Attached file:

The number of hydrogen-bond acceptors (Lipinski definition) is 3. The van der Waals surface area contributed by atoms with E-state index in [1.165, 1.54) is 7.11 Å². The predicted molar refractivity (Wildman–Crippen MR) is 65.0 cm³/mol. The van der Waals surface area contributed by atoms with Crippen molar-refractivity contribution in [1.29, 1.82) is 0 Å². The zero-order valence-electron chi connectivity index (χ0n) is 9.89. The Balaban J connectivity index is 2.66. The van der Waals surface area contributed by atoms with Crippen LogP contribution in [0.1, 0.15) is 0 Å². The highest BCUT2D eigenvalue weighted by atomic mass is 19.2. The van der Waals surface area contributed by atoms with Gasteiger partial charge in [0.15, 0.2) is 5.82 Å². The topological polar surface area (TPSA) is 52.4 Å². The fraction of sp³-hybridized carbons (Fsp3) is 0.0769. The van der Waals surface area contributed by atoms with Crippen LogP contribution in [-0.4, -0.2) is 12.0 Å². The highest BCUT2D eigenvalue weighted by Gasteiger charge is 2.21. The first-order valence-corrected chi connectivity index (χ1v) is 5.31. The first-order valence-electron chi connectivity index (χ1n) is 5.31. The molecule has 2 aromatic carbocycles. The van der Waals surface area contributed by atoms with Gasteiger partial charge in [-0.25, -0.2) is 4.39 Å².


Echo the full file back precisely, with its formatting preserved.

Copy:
The number of hydrogen-bond acceptors (Lipinski definition) is 3. The van der Waals surface area contributed by atoms with E-state index in [1.165, 1.54) is 7.11 Å². The predicted molar refractivity (Wildman–Crippen MR) is 65.0 cm³/mol. The van der Waals surface area contributed by atoms with Crippen molar-refractivity contribution in [1.29, 1.82) is 0 Å². The zero-order valence-electron chi connectivity index (χ0n) is 9.89. The Balaban J connectivity index is 2.66. The van der Waals surface area contributed by atoms with Crippen LogP contribution in [0.1, 0.15) is 0 Å². The highest BCUT2D eigenvalue weighted by atomic mass is 19.2. The van der Waals surface area contributed by atoms with Gasteiger partial charge in [0.15, 0.2) is 5.82 Å². The topological polar surface area (TPSA) is 52.4 Å². The fraction of sp³-hybridized carbons (Fsp3) is 0.0769. The van der Waals surface area contributed by atoms with Crippen LogP contribution in [-0.4, -0.2) is 12.0 Å². The highest BCUT2D eigenvalue weighted by Gasteiger charge is 2.21. The first-order valence-corrected chi connectivity index (χ1v) is 5.31. The first-order valence-electron chi connectivity index (χ1n) is 5.31. The molecule has 2 aromatic carbocycles. The van der Waals surface area contributed by atoms with Gasteiger partial charge in [-0.25, -0.2) is 4.39 Å².